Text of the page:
Buzzstop Honey Centre: Loving Our Bees

The beautiful Buzzstop Woolshed

The little Buzzstop honey sign sits on Queenstown’s busy state highway. The traffic streams past unaware that just over the paddock lies a sweet, rural delight. Recently, I went to visit Nick Cameron of Buzzstop Honey Centre to get the buzz on his latest venture.

A Tale Of One Woolshed

The old girl was sagging at the seams. 70-years worth of bird droppings  encrusted every beam. An ancient smell of sheep wafted up through the open floor grating. Even in the thin winter light Nick could see the thick piles of dung below. He kicked at the thin, slippery boards which covered the floor.

“Whose crazy idea was this, anyway?” he grumbled.

“Yours, mate” the others chorused, hoisting the wheeled scaffold through the gaping doorway.

Nick clambered up the ladder, heaved the first bucket of hot soapy water and disinfectant up behind him and took out his scrubbing brush. It was time to start work.

Buzzstop’s Restoration Begins

Not everyone can take a derelict building and realize its possibilities. But Nick Cameron had a bee business idea buzzing in his brain. In fact, he’d been looking for the right place for months.

When he spotted the old woolshed Nick knew his search was over. Covered in grime, sure, but the rural location was perfect. And it was only 2 minutes drive from Queenstown’ s international airport. Now he just had to muster up the courage to approach its owners.

Perhaps the Grant family were surprised to find a complete stranger knocking on their door asking for their woolshed. But Nick’s enthusiasm is contagious so they came on board.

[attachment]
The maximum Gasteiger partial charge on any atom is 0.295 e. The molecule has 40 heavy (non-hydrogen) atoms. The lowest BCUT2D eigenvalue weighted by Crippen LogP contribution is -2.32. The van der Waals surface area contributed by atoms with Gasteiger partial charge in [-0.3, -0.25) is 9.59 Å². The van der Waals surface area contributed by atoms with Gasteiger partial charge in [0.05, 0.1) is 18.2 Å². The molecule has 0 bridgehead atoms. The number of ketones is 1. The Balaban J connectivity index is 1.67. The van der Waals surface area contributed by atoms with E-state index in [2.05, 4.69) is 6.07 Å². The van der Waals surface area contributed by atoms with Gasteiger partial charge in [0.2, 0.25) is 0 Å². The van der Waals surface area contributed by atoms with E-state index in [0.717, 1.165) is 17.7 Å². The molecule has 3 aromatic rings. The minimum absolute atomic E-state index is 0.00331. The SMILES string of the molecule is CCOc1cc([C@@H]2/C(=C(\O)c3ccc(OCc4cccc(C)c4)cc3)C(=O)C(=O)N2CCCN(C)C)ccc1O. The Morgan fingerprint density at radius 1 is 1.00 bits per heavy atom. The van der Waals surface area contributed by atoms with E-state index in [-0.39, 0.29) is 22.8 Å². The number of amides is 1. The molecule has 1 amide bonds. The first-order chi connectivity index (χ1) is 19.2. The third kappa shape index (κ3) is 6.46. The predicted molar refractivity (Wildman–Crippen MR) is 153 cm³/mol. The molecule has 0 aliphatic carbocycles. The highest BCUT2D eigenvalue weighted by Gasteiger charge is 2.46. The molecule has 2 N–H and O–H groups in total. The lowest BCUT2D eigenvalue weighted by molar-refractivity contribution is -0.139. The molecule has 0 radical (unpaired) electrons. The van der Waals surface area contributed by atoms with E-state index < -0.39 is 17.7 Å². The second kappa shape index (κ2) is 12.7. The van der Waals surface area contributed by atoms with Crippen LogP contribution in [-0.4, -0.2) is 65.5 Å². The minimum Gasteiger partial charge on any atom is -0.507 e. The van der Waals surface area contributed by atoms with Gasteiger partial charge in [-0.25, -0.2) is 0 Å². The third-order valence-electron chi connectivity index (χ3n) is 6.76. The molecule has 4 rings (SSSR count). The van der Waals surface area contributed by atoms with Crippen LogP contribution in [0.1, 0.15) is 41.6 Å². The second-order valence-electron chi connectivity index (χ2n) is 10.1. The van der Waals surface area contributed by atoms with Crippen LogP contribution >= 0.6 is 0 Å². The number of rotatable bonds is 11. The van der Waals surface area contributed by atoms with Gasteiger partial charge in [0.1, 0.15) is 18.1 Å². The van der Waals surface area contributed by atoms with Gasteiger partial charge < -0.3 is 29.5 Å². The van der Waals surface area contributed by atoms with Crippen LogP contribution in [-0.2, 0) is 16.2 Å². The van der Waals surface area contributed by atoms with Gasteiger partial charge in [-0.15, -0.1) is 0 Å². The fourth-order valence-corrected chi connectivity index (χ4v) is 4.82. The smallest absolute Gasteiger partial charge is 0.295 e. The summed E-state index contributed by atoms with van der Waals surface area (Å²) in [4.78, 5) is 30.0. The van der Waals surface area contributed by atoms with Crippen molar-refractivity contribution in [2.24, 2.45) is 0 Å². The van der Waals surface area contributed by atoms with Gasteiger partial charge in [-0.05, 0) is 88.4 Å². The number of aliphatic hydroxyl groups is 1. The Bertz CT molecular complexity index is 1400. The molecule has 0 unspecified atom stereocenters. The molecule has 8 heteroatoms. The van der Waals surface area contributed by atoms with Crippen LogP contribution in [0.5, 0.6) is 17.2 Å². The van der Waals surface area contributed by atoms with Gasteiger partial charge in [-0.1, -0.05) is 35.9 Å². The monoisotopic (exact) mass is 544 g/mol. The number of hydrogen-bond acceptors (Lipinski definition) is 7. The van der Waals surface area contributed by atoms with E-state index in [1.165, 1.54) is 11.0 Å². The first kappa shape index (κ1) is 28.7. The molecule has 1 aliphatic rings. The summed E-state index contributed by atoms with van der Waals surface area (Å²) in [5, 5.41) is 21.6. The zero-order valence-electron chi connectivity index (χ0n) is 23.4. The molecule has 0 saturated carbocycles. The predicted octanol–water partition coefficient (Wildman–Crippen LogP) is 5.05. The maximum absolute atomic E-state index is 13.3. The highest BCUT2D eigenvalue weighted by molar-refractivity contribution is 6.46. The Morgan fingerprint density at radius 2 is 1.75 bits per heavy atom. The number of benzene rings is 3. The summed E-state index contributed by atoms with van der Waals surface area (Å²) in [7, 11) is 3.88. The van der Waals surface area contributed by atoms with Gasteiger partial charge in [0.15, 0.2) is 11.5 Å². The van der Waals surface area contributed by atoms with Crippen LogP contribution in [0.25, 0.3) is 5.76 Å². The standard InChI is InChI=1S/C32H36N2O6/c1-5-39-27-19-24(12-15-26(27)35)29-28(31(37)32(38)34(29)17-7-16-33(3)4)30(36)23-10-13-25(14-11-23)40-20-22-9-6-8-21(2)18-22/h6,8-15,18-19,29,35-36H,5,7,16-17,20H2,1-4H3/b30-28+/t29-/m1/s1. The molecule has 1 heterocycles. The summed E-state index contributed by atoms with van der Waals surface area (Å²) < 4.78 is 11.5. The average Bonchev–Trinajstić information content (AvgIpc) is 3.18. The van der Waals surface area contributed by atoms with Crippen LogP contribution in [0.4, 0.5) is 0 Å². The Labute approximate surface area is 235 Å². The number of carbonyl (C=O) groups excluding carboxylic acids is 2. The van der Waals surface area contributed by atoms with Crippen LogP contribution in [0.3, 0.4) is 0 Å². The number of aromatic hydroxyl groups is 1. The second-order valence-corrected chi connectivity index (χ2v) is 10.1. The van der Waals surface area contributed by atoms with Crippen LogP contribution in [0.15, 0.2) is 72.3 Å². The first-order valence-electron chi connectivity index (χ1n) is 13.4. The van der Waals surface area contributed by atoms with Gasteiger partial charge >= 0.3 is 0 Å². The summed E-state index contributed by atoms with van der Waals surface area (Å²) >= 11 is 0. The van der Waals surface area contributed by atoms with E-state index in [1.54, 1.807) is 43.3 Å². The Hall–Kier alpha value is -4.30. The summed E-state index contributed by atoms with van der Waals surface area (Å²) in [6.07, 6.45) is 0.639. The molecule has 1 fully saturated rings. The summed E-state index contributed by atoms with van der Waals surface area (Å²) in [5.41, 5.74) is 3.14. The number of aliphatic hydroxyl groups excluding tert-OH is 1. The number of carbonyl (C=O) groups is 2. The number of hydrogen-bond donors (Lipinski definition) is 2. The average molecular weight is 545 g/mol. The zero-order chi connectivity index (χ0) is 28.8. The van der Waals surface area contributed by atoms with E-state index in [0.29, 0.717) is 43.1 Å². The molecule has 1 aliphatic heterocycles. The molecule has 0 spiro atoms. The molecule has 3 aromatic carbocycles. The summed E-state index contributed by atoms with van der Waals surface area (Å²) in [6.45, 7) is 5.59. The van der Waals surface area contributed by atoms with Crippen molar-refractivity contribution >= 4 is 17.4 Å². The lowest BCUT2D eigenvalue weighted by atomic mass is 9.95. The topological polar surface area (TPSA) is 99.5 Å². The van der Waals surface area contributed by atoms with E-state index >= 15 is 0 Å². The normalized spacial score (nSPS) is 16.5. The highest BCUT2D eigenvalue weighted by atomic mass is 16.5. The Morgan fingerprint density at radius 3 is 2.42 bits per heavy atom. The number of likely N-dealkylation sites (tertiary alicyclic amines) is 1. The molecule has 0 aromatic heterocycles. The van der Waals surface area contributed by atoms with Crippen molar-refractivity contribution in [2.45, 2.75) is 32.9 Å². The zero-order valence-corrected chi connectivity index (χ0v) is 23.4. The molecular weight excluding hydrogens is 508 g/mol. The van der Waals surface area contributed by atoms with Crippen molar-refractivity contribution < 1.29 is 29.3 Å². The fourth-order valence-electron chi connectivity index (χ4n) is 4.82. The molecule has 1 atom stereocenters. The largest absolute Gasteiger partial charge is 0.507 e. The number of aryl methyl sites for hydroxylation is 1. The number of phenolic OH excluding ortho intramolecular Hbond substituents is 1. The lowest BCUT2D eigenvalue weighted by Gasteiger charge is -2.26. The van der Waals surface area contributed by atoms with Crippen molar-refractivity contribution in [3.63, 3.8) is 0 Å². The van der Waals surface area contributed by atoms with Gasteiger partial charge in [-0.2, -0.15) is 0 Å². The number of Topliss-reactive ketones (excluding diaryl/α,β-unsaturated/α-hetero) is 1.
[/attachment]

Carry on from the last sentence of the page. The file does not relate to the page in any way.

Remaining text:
Flooring Matters

Looking at Buzzstop’s gorgeous wood and concrete floor you’d have no idea of the work that went into it.

In winter, it was horrible. To clean this I was in here with no power, in the middle of winter, with the wind just charging through. On my hands and knees with a hammer and chisel.

The grimy grating of a woolshed floor.
This is where the sheep stand while they wait to be shorn. That’s why the floor is a grating, so their dung can fall through the gaps. But the grime grinds into the boards. I would hate to try and clean this grating in our woolshed.

But cleaning was only the first part of the job. The whole expanse then had to be lined underneath with plywood.

The renovated wood and concrete Buzzstop floor.
Nick and his helpers poured the concrete by hand.  Next came the sanding, then grinding. They took the whole lot back to the hardwood before finally coating and polishing it.

“Looking at it now,” says Nick, “you’ve got no idea of the hard work that went into it. It was epic.”

Returning To His Beekeeping Roots

Nick grew up with beekeeping in his blood. Over 100 years ago his mother’s family began tending hives in Otago’s Ida Valley. And the family’s passion has continued through the generations.

“My grandfather’s 93 and still kicking. He was a beekeeper as a lad and his father was a beekeeper before him. My brother is a beekeeper as well.” But Nick had no ambition to join the “family firm.”

Aged 17 he got his first job as a guide and loved it. That combination of interacting with people and being outdoors was Nick’s dream lifestyle. So he began to travel the world as an adventure guide.  

Eventually, Nick landed in Sydney. He set up business offering Whale watching and rigid inflatable tours. Guiding on the sea sounds perfect, so what brought him home to Queenstown?

A lady, of course.

“I met my wife, Trace, on Manly wharf. She was from Stewart Island. One of us had to give, so I sold up my business and moved back to New Zealand.”

And that was when Nick’s beekeeping roots kicked in, and the Buzzstop story began.

Buzzstop Honey Centre Sign

Building The Buzzstop Concept

Nick’s vision was clear. He could see there was a tailor-made niche for him, combining beekeeping with guiding.

I could see so many shops selling honey, but we wanted to add in experiences … to give people the back story of how the honey got into the jar.

People are beginning to care about where their food comes from. At the same time, as more and more of us cram into cities, we actually know less and less about it.

But there’s even more to it than that. These tiny heroes have a critical role to play as pollinators.  Without them many of our current food plants are unlikely to survive. So Buzzstop’s mission is very much about encouraging knowledge and respect for bees.

Being a parent of young children himself, Nick also wanted a place where everyone could feel at home. So he created a garden for adults and children to enjoy.

Buzzstop garden and trampoline